2018-08-17 / Front Page

Hospice of So. Maine plans expansion

By Duke Harrington
Staff Writer

Hospice of Southern Maine has been given a preliminary go-ahead by the planning board to build a second location in Scarborough, at 11 Lincoln Ave.

Described by Assistant Town Planner Jamel Torres as being “kitty corner behind The Holy Donut,” the 7.8-acre site, has frontage at 390 Route 1.

Access to the site would be off Lincoln Avenue and not Route 1, Torres said.

The property was purchased by Hospice from Hannaford Bros. in July 2014 for $825,000. At the time the site was touted as a way to expand upon existing office space leased by Hospice at 180 and 136 Route 1. A $5.5 million hospice center was announced at the time of that sale. However, a prior master plan for the site has since expired, requiring the need for a new application, planning board chairman Cory Fellows said.

Hospice CEO Daryl Cady, the use of in-home health care in Maine has increased 57 percent since 2004, when her agency was founded with the creation of the Gosnell Memorial Hospice House at 11 Hunnewell Road. In that time, Maine has climbed from 49th to 25th among U.S. states in terms of the per capita number of people taking advantage of hospice-type services.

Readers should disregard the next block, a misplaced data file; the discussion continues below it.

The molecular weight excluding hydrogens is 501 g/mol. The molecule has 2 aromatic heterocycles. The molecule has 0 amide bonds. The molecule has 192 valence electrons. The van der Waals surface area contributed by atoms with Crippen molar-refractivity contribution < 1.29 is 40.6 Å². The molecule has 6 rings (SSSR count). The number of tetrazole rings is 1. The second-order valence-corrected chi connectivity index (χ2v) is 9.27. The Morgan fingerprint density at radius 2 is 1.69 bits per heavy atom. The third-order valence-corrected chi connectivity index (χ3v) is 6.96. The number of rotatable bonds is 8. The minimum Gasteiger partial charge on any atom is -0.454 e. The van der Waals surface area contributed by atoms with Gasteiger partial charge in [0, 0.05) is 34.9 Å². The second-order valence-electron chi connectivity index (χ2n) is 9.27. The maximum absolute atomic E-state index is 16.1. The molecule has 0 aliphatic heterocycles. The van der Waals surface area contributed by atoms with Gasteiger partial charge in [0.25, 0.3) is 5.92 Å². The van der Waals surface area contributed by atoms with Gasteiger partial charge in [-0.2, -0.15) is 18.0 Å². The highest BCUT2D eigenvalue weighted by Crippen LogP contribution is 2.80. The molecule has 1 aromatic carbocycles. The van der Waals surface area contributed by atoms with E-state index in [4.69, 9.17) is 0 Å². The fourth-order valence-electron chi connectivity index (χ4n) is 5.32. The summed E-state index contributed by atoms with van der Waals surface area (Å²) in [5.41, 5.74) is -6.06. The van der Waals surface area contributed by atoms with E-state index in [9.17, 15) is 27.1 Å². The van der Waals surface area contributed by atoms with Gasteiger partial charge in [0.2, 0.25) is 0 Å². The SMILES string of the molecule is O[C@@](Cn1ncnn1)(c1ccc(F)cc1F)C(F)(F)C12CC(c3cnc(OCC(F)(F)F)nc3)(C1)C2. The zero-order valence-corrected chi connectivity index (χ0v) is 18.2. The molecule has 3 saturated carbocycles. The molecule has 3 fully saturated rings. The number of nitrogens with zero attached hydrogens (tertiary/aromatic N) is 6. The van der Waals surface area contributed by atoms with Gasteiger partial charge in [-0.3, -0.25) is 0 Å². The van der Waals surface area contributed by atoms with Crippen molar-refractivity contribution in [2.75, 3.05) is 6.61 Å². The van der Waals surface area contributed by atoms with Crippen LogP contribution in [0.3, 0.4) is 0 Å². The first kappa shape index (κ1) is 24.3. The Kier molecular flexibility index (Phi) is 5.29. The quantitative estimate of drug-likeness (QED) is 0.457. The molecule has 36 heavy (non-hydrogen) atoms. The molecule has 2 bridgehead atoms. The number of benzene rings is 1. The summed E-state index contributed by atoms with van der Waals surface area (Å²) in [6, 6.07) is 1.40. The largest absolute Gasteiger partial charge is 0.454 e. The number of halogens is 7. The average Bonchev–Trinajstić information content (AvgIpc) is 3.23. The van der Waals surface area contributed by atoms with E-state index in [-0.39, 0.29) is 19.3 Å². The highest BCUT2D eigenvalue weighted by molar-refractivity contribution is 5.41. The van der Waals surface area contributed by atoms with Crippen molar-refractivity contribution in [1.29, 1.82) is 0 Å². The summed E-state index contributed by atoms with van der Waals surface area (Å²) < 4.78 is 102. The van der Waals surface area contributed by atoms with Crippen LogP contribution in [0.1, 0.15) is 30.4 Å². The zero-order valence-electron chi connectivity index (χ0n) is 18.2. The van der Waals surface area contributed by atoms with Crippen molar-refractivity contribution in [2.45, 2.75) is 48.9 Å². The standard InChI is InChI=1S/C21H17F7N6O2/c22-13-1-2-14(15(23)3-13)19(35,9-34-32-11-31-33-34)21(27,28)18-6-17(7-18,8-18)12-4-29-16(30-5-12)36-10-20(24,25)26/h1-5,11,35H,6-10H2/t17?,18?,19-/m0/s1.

“We are finding that 85 percent of people or more want (health) care in their home,” Cady said. ““This building is much needed to continue our mission.”

Last year, Hospice of Southern Maine provided in-home care to 1,600 patients, including more than 200 from Scarborough, and provided bereavement services to more than 3,300 family members.

The new “open concept” 14,550-square-foot building will include “community space, a collaborative cafe, a bereavement suite, and a training center with a simulation lab,” Cady said.

The site is currently slated to include more than 100 parking spaces. The building also will employ a geothermal heating system, as well as dual solar arrays, in order to create what Cady called “a net zero building in the community.”

Groundbreaking is scheduled for next spring, with the facility slated to open in the summer of 2020, she said.

Architect Nicole Rogers, associate principal and director of architecture at SMRT Inc., said the one-story building will have four gable peaked roof structures, giving a “contemporary take on traditional New England vernacular, specific to coastal Maine — something that fits in with the Scarborough aesthetic.”

“But this is an office building. So, we don’t want it to look like a house,” she said.

The goal, she said, is to create a “safe, inviting space.”

Andrew Johnson, of Atlantic Resource Consulting, said a fountain remains on the property that was once part of the Danish Village, one of the first Route 1 motels. It could well be incorporated into the new development, he said.

The Aug. 7 planning board meeting was for a preliminary sketch plan. There will be “many more” meetings on the way to final approval, he said.

Staff Writer Duke Harrington can be reached at news@scarboroughleader.com.

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